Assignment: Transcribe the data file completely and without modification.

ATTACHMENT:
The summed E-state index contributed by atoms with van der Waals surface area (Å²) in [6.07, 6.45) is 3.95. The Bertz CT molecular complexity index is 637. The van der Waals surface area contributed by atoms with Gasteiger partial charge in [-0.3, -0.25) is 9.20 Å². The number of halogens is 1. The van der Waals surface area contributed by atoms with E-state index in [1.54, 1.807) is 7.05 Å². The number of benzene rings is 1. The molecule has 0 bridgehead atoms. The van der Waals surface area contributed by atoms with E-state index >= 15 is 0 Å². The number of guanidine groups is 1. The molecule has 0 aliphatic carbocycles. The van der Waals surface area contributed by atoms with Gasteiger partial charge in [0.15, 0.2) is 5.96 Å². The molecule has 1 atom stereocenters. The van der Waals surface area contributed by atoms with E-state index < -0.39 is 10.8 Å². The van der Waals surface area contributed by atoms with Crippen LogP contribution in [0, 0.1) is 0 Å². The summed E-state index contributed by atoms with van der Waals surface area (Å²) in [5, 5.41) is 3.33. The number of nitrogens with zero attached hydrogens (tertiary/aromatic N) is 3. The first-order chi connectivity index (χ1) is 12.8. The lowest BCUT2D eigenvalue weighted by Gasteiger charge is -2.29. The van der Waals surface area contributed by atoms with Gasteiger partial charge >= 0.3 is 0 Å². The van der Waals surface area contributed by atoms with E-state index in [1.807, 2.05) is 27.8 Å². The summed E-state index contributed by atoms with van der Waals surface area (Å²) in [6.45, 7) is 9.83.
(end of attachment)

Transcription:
The summed E-state index contributed by atoms with van der Waals surface area (Å²) in [6.07, 6.45) is 3.95. The Bertz CT molecular complexity index is 637. The van der Waals surface area contributed by atoms with Gasteiger partial charge in [-0.3, -0.25) is 9.20 Å². The number of halogens is 1. The van der Waals surface area contributed by atoms with E-state index in [1.54, 1.807) is 7.05 Å². The number of benzene rings is 1. The molecule has 0 bridgehead atoms. The van der Waals surface area contributed by atoms with E-state index >= 15 is 0 Å². The number of guanidine groups is 1. The molecule has 0 aliphatic carbocycles. The van der Waals surface area contributed by atoms with Gasteiger partial charge in [0.15, 0.2) is 5.96 Å². The molecule has 1 atom stereocenters. The van der Waals surface area contributed by atoms with E-state index < -0.39 is 10.8 Å². The van der Waals surface area contributed by atoms with Crippen LogP contribution in [0, 0.1) is 0 Å². The summed E-state index contributed by atoms with van der Waals surface area (Å²) in [5, 5.41) is 3.33. The number of nitrogens with zero attached hydrogens (tertiary/aromatic N) is 3. The first-order chi connectivity index (χ1) is 12.8. The lowest BCUT2D eigenvalue weighted by Gasteiger charge is -2.29. The van der Waals surface area contributed by atoms with Gasteiger partial charge >= 0.3 is 0 Å². The van der Waals surface area contributed by atoms with E-state index in [1.807, 2.05) is 27.8 Å². The summed E-state index contributed by atoms with van der Waals surface area (Å²) in [6.45, 7) is 9.83.